In November when I vote not to retain the three justices on the ballot, it will have nothing to do with a handful of Florida rulings that run contrary to my politics. It will have everything in the world to do with competence.
In November, millions of Florida voters may very well decide the next president of the United States. Amid the excitement of the race for the White House, some of the deeply impactful (and in some cases, deeply troubling) amendments to Florida’s Constitution -- which will also appear on November’s ballot -- may be overlooked.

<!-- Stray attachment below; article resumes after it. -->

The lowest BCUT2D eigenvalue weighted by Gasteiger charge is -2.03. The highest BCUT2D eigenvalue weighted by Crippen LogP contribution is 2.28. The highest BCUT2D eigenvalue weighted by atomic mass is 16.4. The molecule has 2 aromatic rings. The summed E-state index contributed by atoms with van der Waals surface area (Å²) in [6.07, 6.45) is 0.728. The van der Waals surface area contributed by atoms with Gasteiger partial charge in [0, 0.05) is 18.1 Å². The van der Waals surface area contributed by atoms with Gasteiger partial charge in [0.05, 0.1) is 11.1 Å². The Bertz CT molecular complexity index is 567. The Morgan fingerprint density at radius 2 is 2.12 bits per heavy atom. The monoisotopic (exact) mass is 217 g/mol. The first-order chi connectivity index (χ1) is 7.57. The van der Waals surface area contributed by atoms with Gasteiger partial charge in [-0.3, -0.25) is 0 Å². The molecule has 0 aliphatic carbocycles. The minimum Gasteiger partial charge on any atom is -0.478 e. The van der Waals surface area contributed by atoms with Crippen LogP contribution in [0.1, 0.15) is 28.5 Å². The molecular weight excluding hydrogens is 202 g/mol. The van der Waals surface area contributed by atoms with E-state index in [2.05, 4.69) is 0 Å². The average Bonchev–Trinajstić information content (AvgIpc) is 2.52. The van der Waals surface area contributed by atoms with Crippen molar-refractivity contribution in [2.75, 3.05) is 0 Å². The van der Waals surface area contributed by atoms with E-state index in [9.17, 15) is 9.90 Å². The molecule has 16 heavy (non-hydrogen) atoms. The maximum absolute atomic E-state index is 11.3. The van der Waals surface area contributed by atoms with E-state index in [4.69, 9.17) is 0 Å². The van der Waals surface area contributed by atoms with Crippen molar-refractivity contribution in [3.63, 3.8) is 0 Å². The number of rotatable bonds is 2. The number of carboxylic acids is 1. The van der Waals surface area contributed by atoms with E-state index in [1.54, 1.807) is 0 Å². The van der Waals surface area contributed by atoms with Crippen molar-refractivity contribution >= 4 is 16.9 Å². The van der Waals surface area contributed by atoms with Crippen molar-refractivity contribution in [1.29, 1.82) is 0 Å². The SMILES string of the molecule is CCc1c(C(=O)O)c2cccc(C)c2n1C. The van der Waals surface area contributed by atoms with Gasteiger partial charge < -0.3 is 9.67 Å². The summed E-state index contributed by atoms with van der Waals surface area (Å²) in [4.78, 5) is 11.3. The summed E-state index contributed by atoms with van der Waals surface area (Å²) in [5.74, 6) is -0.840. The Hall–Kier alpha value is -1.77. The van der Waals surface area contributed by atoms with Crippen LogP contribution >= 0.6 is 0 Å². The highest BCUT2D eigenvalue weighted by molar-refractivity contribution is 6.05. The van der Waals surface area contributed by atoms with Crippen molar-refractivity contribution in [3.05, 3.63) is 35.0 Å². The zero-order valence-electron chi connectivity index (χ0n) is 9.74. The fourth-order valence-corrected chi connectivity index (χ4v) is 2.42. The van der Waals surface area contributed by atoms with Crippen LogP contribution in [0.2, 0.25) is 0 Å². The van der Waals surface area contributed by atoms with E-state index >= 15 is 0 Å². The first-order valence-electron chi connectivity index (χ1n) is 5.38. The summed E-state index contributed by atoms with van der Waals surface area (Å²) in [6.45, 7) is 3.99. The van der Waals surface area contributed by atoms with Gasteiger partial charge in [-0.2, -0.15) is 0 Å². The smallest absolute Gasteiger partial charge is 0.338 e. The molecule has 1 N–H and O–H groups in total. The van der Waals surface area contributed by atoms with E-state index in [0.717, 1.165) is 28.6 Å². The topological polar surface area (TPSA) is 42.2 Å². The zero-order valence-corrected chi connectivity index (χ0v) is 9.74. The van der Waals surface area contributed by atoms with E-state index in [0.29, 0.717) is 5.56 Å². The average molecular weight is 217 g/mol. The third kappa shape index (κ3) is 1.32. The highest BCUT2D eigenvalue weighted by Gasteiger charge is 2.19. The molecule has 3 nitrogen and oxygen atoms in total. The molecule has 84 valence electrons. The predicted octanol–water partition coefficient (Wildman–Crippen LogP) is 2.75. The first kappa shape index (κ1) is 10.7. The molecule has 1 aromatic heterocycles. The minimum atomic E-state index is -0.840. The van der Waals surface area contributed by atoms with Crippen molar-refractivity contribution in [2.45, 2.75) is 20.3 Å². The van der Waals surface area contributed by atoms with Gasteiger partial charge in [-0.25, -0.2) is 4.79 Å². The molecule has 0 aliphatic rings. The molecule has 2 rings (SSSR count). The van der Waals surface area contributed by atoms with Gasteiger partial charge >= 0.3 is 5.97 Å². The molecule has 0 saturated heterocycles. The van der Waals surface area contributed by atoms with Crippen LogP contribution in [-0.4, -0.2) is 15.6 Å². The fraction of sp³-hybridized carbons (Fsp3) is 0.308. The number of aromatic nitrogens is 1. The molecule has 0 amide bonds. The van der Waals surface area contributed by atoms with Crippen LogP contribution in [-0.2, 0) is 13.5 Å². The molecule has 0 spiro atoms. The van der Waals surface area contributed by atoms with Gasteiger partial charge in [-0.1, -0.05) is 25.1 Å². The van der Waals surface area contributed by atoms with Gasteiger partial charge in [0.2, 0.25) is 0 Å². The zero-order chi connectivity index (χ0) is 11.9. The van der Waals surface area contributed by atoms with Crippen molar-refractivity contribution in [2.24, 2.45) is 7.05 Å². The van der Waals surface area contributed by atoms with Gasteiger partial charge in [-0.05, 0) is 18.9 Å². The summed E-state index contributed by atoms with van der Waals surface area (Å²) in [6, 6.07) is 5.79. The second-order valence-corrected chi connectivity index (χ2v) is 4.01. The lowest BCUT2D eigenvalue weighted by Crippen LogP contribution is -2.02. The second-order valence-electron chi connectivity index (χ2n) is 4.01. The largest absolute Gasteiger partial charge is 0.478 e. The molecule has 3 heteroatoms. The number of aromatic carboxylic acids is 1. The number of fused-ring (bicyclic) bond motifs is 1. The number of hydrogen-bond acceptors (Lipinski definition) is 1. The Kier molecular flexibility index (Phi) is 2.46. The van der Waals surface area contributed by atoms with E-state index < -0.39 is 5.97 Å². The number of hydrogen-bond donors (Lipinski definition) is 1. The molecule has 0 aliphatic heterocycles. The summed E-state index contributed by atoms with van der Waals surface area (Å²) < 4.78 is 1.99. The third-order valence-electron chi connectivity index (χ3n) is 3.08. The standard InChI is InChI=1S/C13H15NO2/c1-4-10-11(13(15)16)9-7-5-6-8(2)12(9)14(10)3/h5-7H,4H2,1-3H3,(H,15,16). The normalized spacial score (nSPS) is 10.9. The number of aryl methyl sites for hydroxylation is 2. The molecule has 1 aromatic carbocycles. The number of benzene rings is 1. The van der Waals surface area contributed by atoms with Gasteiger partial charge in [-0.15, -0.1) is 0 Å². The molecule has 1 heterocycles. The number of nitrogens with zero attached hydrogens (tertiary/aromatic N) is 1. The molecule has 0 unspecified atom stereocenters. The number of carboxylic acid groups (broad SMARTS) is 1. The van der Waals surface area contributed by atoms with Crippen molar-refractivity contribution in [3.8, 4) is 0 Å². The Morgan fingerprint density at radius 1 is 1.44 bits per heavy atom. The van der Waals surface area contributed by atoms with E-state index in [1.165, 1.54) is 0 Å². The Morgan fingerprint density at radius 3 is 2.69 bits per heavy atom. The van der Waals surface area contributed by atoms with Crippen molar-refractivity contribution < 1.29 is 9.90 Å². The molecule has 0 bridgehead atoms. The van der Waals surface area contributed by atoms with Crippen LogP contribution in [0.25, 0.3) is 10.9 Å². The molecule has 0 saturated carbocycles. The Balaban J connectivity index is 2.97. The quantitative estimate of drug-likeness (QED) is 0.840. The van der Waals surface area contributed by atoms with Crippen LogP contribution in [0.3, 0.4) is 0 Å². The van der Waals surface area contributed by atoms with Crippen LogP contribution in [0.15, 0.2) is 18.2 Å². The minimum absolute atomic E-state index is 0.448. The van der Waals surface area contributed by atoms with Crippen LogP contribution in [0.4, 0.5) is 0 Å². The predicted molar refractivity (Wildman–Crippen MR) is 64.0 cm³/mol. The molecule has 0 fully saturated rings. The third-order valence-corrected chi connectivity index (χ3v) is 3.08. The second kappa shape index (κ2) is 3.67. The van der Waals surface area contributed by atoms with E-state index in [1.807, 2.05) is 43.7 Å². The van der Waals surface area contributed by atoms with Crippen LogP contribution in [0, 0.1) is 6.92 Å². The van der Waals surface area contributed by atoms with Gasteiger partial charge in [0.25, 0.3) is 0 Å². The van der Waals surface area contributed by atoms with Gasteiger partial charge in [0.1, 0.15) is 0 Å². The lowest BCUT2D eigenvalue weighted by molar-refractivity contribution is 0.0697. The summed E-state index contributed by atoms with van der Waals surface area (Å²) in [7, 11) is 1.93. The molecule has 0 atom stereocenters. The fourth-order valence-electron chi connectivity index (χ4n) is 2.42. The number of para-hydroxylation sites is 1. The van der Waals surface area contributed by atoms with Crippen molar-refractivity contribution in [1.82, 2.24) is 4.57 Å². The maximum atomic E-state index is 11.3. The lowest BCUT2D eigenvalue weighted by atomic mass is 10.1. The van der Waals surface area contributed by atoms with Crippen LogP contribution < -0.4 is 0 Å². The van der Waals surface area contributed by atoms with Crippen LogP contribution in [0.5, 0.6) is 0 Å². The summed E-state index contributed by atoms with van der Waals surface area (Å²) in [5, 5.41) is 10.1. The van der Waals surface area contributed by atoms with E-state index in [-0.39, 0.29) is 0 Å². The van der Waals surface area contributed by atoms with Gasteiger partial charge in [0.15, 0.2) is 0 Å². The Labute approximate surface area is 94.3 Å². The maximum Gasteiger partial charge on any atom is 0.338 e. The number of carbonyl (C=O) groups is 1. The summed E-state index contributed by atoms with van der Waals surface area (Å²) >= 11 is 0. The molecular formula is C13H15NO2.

In 1994, Florida voters approved an amendment to the state Constitution that was intended to limit the growth of state government. The theory was that Florida government shouldn’t grow faster than the people’s incomes that are funding it.
The greatest challenge to Florida's economic growth will be fostering a dynamic business climate, one that embraces our legacy as a great tourist destination, but that also positions Florida as the ideal state for private capital investment.
"The most important lesson I've learned is that you can't change Washington from the inside," Barack Obama said in an interview Thursday on the Spanish-language Univision network. "You can only change it from the outside."